He says he would like to see a radical movement, such as the #BlackLivesMatter movement in the United States which emerged in response to the deaths of young, black men, apparently at the hands of police officers.

All agree there are some within the Traveller community engaged in criminality and anti-social behaviour, but argue the whole community cannot be held accountable for the actions of a minority.

Says Joyce:“I don’t go around robbing or intimidating people. Nor do my children. That is not my family’s values. But we don’t have our own police force.”

Collins too says: “We are not a parallel State. We do speak out about anti-social behaviour within the community but ultimately it has to be an issue for the authorities. We do have a role to play, but we need help with it.”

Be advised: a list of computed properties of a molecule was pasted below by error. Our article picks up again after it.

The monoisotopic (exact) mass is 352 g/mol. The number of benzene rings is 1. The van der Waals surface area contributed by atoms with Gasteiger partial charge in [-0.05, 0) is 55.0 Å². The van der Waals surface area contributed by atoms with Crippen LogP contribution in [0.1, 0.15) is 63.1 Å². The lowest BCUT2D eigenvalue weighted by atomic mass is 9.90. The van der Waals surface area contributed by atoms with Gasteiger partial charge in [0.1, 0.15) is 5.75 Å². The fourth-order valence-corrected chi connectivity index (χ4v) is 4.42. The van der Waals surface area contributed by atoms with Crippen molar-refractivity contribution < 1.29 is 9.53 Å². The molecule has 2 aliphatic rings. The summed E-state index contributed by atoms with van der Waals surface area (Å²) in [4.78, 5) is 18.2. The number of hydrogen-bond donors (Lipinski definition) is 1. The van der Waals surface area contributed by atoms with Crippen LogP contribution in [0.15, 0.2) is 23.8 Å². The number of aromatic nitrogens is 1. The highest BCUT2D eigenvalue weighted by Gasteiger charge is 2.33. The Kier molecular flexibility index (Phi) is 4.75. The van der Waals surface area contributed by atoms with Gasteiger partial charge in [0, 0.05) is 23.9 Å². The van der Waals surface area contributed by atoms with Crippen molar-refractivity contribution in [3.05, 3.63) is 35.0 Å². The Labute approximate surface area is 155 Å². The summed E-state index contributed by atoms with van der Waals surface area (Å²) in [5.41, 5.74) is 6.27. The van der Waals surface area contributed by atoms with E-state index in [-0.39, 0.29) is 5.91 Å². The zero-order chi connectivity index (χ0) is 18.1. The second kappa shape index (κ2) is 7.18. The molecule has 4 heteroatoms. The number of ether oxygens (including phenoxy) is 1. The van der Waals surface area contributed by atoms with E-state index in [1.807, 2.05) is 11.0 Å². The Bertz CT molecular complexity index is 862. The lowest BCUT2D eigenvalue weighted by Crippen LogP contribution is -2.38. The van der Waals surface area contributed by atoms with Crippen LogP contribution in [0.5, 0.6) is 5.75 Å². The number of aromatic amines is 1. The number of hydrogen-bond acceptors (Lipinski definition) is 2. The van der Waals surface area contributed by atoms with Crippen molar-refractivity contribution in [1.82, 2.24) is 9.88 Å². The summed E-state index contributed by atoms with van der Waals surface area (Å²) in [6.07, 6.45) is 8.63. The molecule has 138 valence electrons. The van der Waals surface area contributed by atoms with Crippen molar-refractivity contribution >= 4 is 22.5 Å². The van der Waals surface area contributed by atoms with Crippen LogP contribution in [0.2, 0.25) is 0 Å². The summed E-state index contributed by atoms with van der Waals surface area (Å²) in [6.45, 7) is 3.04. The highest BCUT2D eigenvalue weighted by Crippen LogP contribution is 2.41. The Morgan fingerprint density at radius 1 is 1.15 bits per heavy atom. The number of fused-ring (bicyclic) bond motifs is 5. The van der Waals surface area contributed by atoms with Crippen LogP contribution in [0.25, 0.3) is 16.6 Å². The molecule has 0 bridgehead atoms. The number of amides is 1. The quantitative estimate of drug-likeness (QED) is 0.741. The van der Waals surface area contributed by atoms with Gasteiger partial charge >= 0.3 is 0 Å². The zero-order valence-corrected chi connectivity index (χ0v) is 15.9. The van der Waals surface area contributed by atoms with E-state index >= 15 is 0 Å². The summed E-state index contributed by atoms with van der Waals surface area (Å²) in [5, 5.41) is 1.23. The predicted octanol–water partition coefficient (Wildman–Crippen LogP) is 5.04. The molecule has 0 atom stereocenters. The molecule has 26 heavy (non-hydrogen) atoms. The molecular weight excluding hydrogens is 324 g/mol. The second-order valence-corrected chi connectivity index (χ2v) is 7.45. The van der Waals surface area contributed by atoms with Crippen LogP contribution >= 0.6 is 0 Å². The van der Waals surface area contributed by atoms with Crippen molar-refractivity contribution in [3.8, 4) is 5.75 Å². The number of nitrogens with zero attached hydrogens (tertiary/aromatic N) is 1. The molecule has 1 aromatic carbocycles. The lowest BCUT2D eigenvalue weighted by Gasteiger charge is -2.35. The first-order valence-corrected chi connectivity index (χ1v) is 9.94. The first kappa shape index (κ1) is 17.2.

Minceirs Whiden, the Traveller-only forum, has also been receiving calls from Travellers – many of who have never been involved in any kind of activism – demanding a response. It is calling a protest, which it hopes settled people will join, outside Leinster House on Wednesday, at 1pm, calling for the provision of Traveller accommodation to be taken away from local authorities.

While he supports Wednesday’s protest, Joyce argues the community must embark on a “long-term protest”.

“It has to be a strategy that brings about real change, legally, socially. It has to be strategic. It has to be loud. It has to be clear and it requires the support of people outside the community.”

Kitty Holland

Kitty Holland

Kitty Holland is Social Affairs Correspondent of The Irish Times